About three-quarters of the Earth's surface is covered with water. But how did it get there?
While some scientists believe water was delivered by icy space rocks smashing into the planet after it was formed, others have argued that water has been on Earth since its formation -- and new research indicates they might be right.
An international team of scientists has found new evidence that water may have been a fundamental part of Earth since its beginning some 4.5 billion years ago.
"Our data suggest that the majority of Earth's water was sourced from water molecules stuck to the surface of dust particles," Dr. Lydia Hallis, the earth scientist at the University of Glasgow in Scotland who led the research, told The Huffington Post. "These dust particles eventually accreted together to form the Earth. So the planet's water was brought in during Earth's initial formation."
For the study, which was published Friday in the journal Science, researchers examined volcanic rocks from Baffin Island off the Canadian coast and Icelandic lava. They noted that the rocks were from ancient sources beneath Earth's surface and have remained untouched since the planet's formation.
Using an advanced instrument called an ion microprobe, scientists took a close look inside the rocks to detect any chemical traces of early water, including its hydrogen composition.
In addition to finding such traces, they determined that the water's chemical composition had very little of a hydrogen isotope called deuterium, which is sometimes called "heavy hydrogen." Deuterium can be linked to different planetary bodies in space, but the amount found in the water suggests that it was not carried to Earth from elsewhere.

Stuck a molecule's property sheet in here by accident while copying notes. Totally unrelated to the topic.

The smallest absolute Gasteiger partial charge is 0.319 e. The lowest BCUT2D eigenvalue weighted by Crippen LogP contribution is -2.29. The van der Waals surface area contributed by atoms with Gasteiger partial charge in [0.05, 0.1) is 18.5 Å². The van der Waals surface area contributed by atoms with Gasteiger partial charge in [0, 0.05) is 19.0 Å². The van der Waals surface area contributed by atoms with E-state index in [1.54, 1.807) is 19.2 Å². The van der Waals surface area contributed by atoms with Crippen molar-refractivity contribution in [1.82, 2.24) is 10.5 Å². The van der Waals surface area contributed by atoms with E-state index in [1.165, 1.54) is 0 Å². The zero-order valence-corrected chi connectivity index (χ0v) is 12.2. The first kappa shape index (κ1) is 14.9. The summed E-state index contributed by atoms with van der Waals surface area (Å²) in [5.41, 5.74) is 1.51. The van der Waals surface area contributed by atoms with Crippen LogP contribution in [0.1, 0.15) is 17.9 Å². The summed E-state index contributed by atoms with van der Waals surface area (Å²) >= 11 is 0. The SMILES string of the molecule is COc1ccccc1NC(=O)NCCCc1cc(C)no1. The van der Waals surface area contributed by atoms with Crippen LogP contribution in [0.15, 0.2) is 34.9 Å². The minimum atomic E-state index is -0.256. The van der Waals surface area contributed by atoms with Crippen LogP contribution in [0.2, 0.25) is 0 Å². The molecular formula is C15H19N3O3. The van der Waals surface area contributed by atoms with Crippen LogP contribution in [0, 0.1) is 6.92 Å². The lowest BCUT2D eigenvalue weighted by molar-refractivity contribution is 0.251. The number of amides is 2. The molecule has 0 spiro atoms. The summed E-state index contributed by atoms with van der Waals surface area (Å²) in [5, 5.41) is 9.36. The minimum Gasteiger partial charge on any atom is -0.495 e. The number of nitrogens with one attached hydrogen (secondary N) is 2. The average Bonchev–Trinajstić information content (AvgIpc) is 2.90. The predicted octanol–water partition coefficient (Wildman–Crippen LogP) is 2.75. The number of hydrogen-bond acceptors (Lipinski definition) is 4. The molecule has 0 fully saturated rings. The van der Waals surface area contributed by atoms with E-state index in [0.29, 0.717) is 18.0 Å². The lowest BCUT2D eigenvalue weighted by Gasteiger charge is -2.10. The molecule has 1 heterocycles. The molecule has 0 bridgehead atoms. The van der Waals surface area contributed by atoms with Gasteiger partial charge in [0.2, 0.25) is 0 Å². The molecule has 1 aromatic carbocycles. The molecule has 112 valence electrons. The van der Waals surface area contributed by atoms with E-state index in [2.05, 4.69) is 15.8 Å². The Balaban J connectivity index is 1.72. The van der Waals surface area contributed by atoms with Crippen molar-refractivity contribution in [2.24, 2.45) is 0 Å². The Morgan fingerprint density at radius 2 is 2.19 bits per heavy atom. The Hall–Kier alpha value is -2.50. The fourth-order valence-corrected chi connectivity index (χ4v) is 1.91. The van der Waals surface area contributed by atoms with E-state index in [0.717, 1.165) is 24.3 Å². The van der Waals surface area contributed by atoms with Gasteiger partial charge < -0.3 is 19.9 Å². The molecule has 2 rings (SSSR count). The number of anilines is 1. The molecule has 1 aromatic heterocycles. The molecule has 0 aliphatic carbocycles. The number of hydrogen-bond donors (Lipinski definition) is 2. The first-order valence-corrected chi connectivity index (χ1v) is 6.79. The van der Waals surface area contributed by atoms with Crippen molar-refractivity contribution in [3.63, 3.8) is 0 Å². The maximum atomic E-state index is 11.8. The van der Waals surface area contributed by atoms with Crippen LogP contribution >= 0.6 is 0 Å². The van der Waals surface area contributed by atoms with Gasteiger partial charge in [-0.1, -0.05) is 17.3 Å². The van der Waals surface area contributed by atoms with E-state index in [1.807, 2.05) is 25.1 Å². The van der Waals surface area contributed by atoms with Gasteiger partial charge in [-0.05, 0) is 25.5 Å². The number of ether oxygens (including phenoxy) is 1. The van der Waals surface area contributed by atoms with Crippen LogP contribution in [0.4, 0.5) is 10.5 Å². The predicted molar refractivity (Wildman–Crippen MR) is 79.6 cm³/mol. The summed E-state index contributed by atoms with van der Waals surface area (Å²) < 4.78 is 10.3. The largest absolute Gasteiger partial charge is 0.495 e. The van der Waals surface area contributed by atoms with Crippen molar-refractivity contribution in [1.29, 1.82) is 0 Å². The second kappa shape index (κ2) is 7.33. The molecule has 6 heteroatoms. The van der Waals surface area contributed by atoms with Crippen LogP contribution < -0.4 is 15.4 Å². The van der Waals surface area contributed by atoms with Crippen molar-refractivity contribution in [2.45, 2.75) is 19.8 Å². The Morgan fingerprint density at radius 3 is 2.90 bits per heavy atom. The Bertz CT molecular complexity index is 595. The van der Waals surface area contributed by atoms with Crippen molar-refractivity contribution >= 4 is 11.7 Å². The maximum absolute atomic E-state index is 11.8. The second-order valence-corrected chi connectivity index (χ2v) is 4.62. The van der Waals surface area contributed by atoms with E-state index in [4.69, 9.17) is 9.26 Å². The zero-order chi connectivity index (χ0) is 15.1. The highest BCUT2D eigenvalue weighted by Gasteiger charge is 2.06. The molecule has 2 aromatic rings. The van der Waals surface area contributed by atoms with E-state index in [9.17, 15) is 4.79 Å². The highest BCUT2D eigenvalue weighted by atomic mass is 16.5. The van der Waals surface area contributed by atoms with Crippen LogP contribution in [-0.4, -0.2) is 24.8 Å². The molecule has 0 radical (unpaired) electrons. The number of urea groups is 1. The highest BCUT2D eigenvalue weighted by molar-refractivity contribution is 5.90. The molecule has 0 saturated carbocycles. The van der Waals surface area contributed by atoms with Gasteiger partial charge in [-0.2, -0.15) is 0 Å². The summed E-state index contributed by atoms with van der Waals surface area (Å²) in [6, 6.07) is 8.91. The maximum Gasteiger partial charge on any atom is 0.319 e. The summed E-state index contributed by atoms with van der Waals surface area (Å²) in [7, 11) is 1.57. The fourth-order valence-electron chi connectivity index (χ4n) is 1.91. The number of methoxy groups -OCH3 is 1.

"We have to look at the fingerprints both in space, for all the starting materials, and on Earth," Dr. Karen Meech, an astronomer at the University of Hawaii and a co-author of the research, told the Christian Science Monitor. "[Then], like a detective, compare the two to see what the best sources are."
The researchers concluded that water molecules must have been a part of the dust surrounding the sun in our solar system that accumulated to help form our planet -- and around 20 percent of the water studied may have existed when Earth was formed, Nature magazine reported.
"If Earth formed with its water from the very beginning ... there is no reason to assume that the other planets and rocky bodies in our solar system, and possibly in other solar systems, didn't form in the same way," Hallis said.
"If this is the case, we would expect that these rocky bodies would also be water rich," she said. "Thus our research indicates that finding 'blue planets' around other stars may be more likely than we previously thought."
The researchers hope their findings may be used to help astronomers find and better understand these other planets in the universe that may be watery.
"What I think is neat about the story of the origin of Earth’s water is if it required some sort of special architecture within our solar system, some special arrangement of all the planetesimals, or migration of the planets to get water to Earth," Meech told Discovery News.
If so, that has "huge implications for the thousands of extrasolar planets that have been discovered," she said. "Maybe just being at the right distance from your star is not good enough to get the ingredients for life, namely water."
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